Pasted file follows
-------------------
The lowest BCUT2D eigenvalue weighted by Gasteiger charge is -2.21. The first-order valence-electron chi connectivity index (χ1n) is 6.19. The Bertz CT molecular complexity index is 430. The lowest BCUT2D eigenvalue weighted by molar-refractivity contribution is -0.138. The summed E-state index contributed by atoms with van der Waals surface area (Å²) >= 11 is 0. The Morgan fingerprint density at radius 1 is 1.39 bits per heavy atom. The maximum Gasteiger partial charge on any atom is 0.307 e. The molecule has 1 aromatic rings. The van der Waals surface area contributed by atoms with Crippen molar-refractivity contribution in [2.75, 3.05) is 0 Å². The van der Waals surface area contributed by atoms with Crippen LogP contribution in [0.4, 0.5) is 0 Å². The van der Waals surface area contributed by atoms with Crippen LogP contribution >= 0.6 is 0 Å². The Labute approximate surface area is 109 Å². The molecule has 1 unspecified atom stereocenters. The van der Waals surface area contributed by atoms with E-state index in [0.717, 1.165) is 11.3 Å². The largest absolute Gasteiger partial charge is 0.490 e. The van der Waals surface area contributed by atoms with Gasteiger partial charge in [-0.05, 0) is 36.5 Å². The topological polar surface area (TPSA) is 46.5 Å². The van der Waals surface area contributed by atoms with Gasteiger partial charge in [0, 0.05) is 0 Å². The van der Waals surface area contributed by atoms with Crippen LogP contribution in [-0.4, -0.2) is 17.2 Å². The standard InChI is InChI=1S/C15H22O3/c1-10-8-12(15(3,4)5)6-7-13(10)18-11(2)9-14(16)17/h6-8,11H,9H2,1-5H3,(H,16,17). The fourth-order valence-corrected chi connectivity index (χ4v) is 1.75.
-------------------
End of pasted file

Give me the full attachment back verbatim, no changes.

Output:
The lowest BCUT2D eigenvalue weighted by Gasteiger charge is -2.21. The first-order valence-electron chi connectivity index (χ1n) is 6.19. The Bertz CT molecular complexity index is 430. The lowest BCUT2D eigenvalue weighted by molar-refractivity contribution is -0.138. The summed E-state index contributed by atoms with van der Waals surface area (Å²) >= 11 is 0. The Morgan fingerprint density at radius 1 is 1.39 bits per heavy atom. The maximum Gasteiger partial charge on any atom is 0.307 e. The molecule has 1 aromatic rings. The van der Waals surface area contributed by atoms with Crippen molar-refractivity contribution in [2.75, 3.05) is 0 Å². The van der Waals surface area contributed by atoms with Crippen LogP contribution in [0.4, 0.5) is 0 Å². The van der Waals surface area contributed by atoms with Crippen LogP contribution >= 0.6 is 0 Å². The Labute approximate surface area is 109 Å². The molecule has 1 unspecified atom stereocenters. The van der Waals surface area contributed by atoms with E-state index in [0.717, 1.165) is 11.3 Å². The largest absolute Gasteiger partial charge is 0.490 e. The van der Waals surface area contributed by atoms with Gasteiger partial charge in [-0.05, 0) is 36.5 Å². The topological polar surface area (TPSA) is 46.5 Å². The van der Waals surface area contributed by atoms with Gasteiger partial charge in [0, 0.05) is 0 Å². The van der Waals surface area contributed by atoms with Crippen LogP contribution in [-0.4, -0.2) is 17.2 Å². The standard InChI is InChI=1S/C15H22O3/c1-10-8-12(15(3,4)5)6-7-13(10)18-11(2)9-14(16)17/h6-8,11H,9H2,1-5H3,(H,16,17). The fourth-order valence-corrected chi connectivity index (χ4v) is 1.75.